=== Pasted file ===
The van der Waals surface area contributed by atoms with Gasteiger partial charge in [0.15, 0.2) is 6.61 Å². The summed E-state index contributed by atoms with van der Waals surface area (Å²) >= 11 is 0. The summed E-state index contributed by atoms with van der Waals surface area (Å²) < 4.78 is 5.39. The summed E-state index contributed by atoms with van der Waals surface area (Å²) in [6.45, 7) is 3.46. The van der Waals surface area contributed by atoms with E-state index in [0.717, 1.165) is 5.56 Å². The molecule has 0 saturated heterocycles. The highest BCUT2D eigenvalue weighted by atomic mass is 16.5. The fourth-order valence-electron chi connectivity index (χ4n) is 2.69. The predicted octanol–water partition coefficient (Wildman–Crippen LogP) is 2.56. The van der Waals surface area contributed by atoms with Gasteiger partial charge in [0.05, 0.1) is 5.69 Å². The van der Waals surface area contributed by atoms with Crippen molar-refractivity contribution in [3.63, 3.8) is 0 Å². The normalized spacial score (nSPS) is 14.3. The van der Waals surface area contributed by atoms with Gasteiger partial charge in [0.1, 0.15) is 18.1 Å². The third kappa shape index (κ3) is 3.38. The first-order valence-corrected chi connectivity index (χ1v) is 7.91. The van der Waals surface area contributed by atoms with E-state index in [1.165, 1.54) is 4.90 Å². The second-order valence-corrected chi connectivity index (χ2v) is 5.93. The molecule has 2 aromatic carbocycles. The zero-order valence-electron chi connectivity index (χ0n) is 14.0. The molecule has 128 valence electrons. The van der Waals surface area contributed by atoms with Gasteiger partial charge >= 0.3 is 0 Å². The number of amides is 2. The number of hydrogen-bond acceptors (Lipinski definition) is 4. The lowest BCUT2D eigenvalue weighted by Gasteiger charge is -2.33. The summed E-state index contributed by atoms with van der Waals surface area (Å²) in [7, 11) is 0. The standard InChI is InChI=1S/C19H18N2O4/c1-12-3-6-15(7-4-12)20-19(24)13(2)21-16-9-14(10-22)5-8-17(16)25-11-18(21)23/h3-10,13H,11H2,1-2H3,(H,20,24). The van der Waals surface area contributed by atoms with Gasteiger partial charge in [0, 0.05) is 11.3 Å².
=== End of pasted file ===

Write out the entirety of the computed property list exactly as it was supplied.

The van der Waals surface area contributed by atoms with Gasteiger partial charge in [0.15, 0.2) is 6.61 Å². The summed E-state index contributed by atoms with van der Waals surface area (Å²) >= 11 is 0. The summed E-state index contributed by atoms with van der Waals surface area (Å²) < 4.78 is 5.39. The summed E-state index contributed by atoms with van der Waals surface area (Å²) in [6.45, 7) is 3.46. The van der Waals surface area contributed by atoms with E-state index in [0.717, 1.165) is 5.56 Å². The molecule has 0 saturated heterocycles. The highest BCUT2D eigenvalue weighted by atomic mass is 16.5. The fourth-order valence-electron chi connectivity index (χ4n) is 2.69. The predicted octanol–water partition coefficient (Wildman–Crippen LogP) is 2.56. The van der Waals surface area contributed by atoms with Gasteiger partial charge in [0.05, 0.1) is 5.69 Å². The van der Waals surface area contributed by atoms with Crippen molar-refractivity contribution in [3.63, 3.8) is 0 Å². The normalized spacial score (nSPS) is 14.3. The van der Waals surface area contributed by atoms with Gasteiger partial charge in [0.1, 0.15) is 18.1 Å². The third kappa shape index (κ3) is 3.38. The first-order valence-corrected chi connectivity index (χ1v) is 7.91. The van der Waals surface area contributed by atoms with E-state index in [1.165, 1.54) is 4.90 Å². The second-order valence-corrected chi connectivity index (χ2v) is 5.93. The molecule has 2 aromatic carbocycles. The zero-order valence-electron chi connectivity index (χ0n) is 14.0. The molecule has 128 valence electrons. The van der Waals surface area contributed by atoms with Gasteiger partial charge >= 0.3 is 0 Å². The number of amides is 2. The number of hydrogen-bond acceptors (Lipinski definition) is 4. The lowest BCUT2D eigenvalue weighted by Gasteiger charge is -2.33. The summed E-state index contributed by atoms with van der Waals surface area (Å²) in [7, 11) is 0. The standard InChI is InChI=1S/C19H18N2O4/c1-12-3-6-15(7-4-12)20-19(24)13(2)21-16-9-14(10-22)5-8-17(16)25-11-18(21)23/h3-10,13H,11H2,1-2H3,(H,20,24). The van der Waals surface area contributed by atoms with Gasteiger partial charge in [0, 0.05) is 11.3 Å².